Two crewmen saved from the burning fishing vessel Amaltal Colombia have been admitted to Christchurch Hospital with carbon monoxide poisoning.
And the man who ultimately saved those men and the rest of the crew spoke for the first time today about the battle to put out a raging on-board inferno.
Fire crews stood by as the boat arrived under tow at Lyttelton still smouldering.
"They entered the vessel and starting fighting the fire about one o'clock," said Talley's Nelson division chief executive Tony Hazlett. "They took about three hours and they put it out."
Captain Chris Patrick was still at the helm after first learning of the fire on board at 10.05am yesterday.
"I basically just pulled my pants on and sprinted up the stairs," he said. "By that stage, there was already smoke just billowing from the vessel, and all the crew were coming out and assembling."
Patrick said the fire spread quickly and was soon engulfing the upper deck.
"It was extremely tough. It was pitch black - you couldn't see two centimetres in front of your face."
They fought the flames for four hours before realising it was hopeless.
"We used up the oxygen pretty fast, so that was one of the main reasons for my decision to get off," said Patrick.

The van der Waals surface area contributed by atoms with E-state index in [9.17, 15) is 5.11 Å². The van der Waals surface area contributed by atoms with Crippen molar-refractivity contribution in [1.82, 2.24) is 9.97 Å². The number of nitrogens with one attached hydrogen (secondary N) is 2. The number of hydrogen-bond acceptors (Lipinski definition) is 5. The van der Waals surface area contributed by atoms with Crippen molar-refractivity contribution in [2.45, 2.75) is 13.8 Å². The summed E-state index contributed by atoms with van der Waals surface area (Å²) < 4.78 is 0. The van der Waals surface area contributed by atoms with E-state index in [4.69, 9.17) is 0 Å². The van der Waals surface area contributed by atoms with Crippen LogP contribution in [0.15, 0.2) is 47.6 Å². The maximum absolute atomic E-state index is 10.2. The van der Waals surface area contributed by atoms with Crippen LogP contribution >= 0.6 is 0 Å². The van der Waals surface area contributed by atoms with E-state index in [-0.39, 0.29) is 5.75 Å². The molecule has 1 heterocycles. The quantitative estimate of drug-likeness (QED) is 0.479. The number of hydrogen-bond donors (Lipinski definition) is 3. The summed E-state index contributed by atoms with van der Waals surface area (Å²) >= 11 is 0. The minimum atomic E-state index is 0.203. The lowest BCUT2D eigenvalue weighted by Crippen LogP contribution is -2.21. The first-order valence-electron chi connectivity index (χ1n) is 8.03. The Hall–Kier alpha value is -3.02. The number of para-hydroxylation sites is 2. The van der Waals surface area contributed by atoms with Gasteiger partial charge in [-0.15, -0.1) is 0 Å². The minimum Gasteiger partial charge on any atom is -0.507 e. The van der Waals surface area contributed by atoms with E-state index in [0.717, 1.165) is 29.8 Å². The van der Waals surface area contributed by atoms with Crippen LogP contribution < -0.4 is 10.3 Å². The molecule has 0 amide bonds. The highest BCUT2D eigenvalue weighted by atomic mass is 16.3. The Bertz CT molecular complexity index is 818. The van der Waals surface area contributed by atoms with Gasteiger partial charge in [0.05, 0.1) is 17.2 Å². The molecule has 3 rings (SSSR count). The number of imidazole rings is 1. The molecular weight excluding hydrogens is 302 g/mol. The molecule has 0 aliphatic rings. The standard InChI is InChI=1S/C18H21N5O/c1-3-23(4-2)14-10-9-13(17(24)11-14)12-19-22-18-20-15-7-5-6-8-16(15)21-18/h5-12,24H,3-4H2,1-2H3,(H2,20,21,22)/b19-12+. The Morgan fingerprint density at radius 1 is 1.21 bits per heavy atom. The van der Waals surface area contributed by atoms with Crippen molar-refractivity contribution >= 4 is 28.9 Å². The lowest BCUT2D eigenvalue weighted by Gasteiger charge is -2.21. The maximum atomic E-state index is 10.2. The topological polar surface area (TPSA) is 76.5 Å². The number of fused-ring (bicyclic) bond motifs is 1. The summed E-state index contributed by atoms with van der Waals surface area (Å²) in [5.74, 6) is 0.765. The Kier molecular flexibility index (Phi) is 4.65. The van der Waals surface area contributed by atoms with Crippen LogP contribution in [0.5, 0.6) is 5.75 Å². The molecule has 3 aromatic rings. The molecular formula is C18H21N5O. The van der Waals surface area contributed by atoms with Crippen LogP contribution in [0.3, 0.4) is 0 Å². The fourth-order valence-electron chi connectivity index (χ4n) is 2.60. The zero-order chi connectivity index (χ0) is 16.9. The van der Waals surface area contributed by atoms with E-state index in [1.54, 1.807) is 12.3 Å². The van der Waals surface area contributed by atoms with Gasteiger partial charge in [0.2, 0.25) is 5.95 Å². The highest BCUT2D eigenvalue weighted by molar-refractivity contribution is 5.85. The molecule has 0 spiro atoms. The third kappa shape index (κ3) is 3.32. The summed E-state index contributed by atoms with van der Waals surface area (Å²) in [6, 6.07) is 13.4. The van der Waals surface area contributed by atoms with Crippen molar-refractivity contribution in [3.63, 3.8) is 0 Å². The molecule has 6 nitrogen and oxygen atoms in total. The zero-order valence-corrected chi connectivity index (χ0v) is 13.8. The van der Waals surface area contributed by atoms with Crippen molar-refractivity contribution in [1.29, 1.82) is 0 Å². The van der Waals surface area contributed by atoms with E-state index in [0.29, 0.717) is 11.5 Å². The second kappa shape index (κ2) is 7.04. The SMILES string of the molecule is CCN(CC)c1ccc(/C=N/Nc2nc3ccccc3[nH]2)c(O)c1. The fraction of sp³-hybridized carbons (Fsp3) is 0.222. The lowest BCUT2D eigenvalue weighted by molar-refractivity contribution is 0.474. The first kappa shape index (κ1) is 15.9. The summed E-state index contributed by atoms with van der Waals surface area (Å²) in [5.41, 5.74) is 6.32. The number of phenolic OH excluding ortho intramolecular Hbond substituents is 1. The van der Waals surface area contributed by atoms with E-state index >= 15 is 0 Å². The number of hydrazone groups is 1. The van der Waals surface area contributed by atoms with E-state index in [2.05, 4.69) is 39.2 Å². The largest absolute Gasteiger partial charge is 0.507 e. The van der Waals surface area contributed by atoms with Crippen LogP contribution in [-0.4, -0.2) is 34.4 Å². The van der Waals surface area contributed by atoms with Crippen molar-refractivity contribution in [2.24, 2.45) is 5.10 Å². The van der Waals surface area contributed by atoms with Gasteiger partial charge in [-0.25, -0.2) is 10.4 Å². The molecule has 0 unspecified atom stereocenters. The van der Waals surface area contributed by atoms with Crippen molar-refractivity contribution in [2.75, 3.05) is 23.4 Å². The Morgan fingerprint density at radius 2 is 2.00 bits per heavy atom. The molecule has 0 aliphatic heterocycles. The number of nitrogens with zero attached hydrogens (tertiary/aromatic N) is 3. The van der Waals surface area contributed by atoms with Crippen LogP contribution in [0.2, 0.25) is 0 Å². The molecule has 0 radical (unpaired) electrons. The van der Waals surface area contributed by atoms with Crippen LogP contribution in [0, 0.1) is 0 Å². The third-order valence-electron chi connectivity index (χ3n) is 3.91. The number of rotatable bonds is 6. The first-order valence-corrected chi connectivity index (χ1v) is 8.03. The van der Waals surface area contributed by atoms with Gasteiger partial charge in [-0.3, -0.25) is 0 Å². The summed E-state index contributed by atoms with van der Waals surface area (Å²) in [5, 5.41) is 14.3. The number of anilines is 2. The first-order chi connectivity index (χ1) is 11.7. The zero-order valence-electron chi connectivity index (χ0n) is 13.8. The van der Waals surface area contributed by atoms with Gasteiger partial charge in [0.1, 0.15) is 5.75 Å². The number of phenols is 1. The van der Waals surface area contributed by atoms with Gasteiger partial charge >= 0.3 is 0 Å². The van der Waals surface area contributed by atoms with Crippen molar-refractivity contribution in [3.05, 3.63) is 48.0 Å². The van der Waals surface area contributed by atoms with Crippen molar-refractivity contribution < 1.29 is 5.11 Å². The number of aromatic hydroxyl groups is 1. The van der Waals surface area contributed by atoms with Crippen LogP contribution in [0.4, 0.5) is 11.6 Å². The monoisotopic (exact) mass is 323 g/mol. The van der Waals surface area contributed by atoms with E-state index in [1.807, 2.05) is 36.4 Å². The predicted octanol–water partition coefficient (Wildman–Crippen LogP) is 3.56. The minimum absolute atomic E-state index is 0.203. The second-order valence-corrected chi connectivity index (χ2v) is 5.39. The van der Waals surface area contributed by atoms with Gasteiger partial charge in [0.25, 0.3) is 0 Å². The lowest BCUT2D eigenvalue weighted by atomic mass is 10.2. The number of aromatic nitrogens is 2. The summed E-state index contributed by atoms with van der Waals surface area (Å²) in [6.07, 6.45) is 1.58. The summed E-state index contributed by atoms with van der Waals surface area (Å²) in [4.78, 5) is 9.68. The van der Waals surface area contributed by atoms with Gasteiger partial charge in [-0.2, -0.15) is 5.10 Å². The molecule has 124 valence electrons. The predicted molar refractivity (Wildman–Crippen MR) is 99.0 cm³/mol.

All 43 on board made it safely to the liferafts and onto passing vessels.
"I was actually amazed how relaxed everybody seemed."
Transport accident investigators are waiting to board the Columbia.
"They certainly have to make sure the ship is safe for fumes and combustion products and the like before people can safely go below decks," said Peter Williams of the Transport Accident Investigation Commission.
Talley's is confident that 95% of the 350 tonnes of frozen fish on board has escaped fire damage and is still fit for sale. Once it's all off-loaded, the ship will be towed from Lyttelton on Saturday to its home port of Nelson.
Talley's suspects an electrical fault was to blame. It says Amaltal Colombia will need a total refit and hopes it will be back on the water in six months.